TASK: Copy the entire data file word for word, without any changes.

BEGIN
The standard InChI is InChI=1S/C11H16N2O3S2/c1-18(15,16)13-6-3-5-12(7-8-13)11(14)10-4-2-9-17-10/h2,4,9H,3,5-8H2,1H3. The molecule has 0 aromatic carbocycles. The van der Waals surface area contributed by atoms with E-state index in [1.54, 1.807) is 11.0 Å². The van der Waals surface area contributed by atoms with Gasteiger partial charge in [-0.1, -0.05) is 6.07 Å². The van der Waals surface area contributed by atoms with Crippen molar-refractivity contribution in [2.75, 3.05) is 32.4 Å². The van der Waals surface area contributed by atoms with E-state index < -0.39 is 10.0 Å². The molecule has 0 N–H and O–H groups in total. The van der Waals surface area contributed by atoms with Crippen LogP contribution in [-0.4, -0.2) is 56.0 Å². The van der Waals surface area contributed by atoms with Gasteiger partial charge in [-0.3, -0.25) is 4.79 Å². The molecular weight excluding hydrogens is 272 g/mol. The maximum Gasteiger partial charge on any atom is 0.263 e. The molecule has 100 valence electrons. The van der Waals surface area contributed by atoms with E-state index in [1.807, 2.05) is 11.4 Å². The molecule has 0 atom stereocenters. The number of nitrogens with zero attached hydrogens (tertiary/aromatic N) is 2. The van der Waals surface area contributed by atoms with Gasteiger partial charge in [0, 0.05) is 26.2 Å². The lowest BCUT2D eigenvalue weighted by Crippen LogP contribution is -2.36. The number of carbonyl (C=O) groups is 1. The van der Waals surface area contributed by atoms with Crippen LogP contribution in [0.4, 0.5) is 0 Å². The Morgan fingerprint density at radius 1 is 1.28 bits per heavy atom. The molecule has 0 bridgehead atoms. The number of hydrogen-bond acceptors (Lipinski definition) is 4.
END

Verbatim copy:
The standard InChI is InChI=1S/C11H16N2O3S2/c1-18(15,16)13-6-3-5-12(7-8-13)11(14)10-4-2-9-17-10/h2,4,9H,3,5-8H2,1H3. The molecule has 0 aromatic carbocycles. The van der Waals surface area contributed by atoms with E-state index in [1.54, 1.807) is 11.0 Å². The van der Waals surface area contributed by atoms with Gasteiger partial charge in [-0.1, -0.05) is 6.07 Å². The van der Waals surface area contributed by atoms with Crippen molar-refractivity contribution in [2.75, 3.05) is 32.4 Å². The van der Waals surface area contributed by atoms with E-state index < -0.39 is 10.0 Å². The molecule has 0 N–H and O–H groups in total. The van der Waals surface area contributed by atoms with Crippen LogP contribution in [-0.4, -0.2) is 56.0 Å². The van der Waals surface area contributed by atoms with Gasteiger partial charge in [-0.3, -0.25) is 4.79 Å². The molecular weight excluding hydrogens is 272 g/mol. The maximum Gasteiger partial charge on any atom is 0.263 e. The molecule has 100 valence electrons. The van der Waals surface area contributed by atoms with E-state index in [1.807, 2.05) is 11.4 Å². The molecule has 0 atom stereocenters. The number of nitrogens with zero attached hydrogens (tertiary/aromatic N) is 2. The van der Waals surface area contributed by atoms with Gasteiger partial charge in [0, 0.05) is 26.2 Å². The lowest BCUT2D eigenvalue weighted by Crippen LogP contribution is -2.36. The number of carbonyl (C=O) groups is 1. The van der Waals surface area contributed by atoms with Crippen LogP contribution in [0.4, 0.5) is 0 Å². The Morgan fingerprint density at radius 1 is 1.28 bits per heavy atom. The molecule has 0 bridgehead atoms. The number of hydrogen-bond acceptors (Lipinski definition) is 4.